Saturday, August 27, 2005

Almost Saturday Night

It has been an enjoyable day. Instead of going to Bootcamp class this morning where we sweat and grunt through vigorous muscle melting drills, I played online and emailed the BBC to support Rachel Fuller's new single 'Into My Heart.' My friends on I on started a Rachel Fuller tribe too. And Bouncer the bunny has a pile of fresh dandelions. I really enjoy the way that the web allows everyone to have a voice if they want one.


Blogger SuperAmanda said...

Rock 'n' Roll Never Forgets

By Amanda Casabianca

Rock 'n' Roll Fashions

Now that bubblegum pop music has saturated the airwaves and The Last Unicorn is popping up on bright turquoise sweatpants worn by Jessica Simpson, pure old-school rock and roll style has never been more elusive.

Always about the music and rarely about celebrity, the mint original unisex looks favored by the likes of Grace Slick, Janis Joplin, Keith Richards, Pete Townshend and Robert Plant continue to dazzle today's hottest designers. Not to be confused with the New Wave or Punk looks of the 80's, true Rock Roll styling comes from being understated as well as original.

Fashion becomes secondary to function. Spiky heels won't cut it if you have to stand at a recording mic all day or smash a guitar into an amplifier in front of a few thousand fans. It's very easy to appropriate this look without veering into generic hipster/emo or hippie chick territory—it's all about comfort and longevity.

Keith Richards invented downtown chic, being the first star to pair a blazer with jeans and boots and adorn it with the coolest accessories such as Moroccan prayer scarves. Patti Smith proudly followed suit and dressed like 'Keef,' and you know if Patti Smith imitates you, you're cool!

While Keith's original choices might have been initially tailored and snazzy his schtick was to wear them until they were ultra-worn-out looking. Topping them off with mirrored shades and the mother of all mullets Keith still dresses his own chic style while possessing the alchemical ability to make a headband look sexy.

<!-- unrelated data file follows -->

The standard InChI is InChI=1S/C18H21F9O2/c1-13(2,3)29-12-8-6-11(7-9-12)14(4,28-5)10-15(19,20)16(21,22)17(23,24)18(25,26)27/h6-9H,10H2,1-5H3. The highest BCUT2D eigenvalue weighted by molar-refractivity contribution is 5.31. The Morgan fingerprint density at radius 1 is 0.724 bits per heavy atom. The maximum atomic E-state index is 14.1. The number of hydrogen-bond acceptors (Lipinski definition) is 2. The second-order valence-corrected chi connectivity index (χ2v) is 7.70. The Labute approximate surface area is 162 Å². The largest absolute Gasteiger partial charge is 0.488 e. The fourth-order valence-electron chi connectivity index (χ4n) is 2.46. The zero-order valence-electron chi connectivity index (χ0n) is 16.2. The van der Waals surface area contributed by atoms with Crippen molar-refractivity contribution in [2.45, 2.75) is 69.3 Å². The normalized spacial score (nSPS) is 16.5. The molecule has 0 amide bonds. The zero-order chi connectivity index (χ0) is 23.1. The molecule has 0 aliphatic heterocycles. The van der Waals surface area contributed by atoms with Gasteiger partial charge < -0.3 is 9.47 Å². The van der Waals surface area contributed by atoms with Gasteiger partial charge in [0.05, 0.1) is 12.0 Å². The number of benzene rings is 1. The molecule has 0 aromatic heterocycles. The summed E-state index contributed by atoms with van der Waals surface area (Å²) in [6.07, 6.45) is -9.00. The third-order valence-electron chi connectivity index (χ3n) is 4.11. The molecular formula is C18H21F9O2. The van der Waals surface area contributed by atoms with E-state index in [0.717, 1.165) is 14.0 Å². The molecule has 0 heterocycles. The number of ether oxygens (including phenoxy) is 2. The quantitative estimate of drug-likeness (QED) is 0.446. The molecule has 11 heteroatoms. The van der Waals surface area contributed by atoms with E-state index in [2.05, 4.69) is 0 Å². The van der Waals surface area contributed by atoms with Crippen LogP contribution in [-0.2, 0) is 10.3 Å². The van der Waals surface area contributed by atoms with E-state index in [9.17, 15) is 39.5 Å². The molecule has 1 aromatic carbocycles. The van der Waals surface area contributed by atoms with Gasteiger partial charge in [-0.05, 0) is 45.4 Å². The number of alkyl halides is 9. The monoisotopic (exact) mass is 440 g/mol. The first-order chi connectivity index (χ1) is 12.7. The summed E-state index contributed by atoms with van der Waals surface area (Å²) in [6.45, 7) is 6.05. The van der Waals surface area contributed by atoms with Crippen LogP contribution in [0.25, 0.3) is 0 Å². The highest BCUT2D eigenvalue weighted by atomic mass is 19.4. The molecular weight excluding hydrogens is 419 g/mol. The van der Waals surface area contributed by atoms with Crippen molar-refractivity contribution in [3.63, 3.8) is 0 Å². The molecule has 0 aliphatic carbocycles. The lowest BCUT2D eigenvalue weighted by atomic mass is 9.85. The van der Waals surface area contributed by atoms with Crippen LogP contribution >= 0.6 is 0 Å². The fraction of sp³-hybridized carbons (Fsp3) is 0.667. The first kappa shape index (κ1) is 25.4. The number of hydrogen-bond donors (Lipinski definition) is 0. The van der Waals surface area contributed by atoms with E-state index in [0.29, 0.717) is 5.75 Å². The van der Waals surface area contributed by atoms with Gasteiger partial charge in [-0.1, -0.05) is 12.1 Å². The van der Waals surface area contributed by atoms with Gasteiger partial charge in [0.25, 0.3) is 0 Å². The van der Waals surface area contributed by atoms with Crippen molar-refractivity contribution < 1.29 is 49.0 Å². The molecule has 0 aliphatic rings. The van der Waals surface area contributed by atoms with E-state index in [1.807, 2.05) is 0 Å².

His buddy Mick favors a similar look minus the accessories and sticks to leather and matte fabrics, his awesome physique being the quintessential rock star chassis. Mr.Jagger was also the first to popularize long sleeved T-shirts in slinky fabrics— a well kept secret for instantly creating long slender arms.


Fellow friend and all around musical legend Pete Townshend was one of the first celebrities to wear Doc Martens way back in the 70's. Pair these last-a-lifetime boots with jeans or tailored pants on the weekends and never wear them with skirts unless you are hastening a suburban punk revival.

The Who's very male take on Mod was Pop-art appliqués and cut-up flags mixed with Ivy League America for one of the boldest looks in post-WWII Britain. As the band cast off the hot ticket look and became an unrivaled live act, Townshend favored a boiler suit to compliment his cherrywood Gibson SG. The jumpsuit/boiler suit is one of the hardest looks to pull off, best left to the tall and reed thin. The trick is finding a cut that is roomy and does not scream J Lo, and fabric that would be comfortable to wear on a trans-Atlantic crossing aboard your record company's private jet.

Townshend now favors loose-fitting black pants by Prada or Pierre Cardin and a fitted t-shirt in black or grey underneath a loose dress shirt with elegant crepe-soled leather trainers as his band goes into its 4th decade.

Rock 'n' Roll FashionsJanis Joplin was an original in every sense of the word, combining the first-wave uber hippie chick look with a small taste of 20's Chanteuse, tons of feathers and beads with a big hit of India.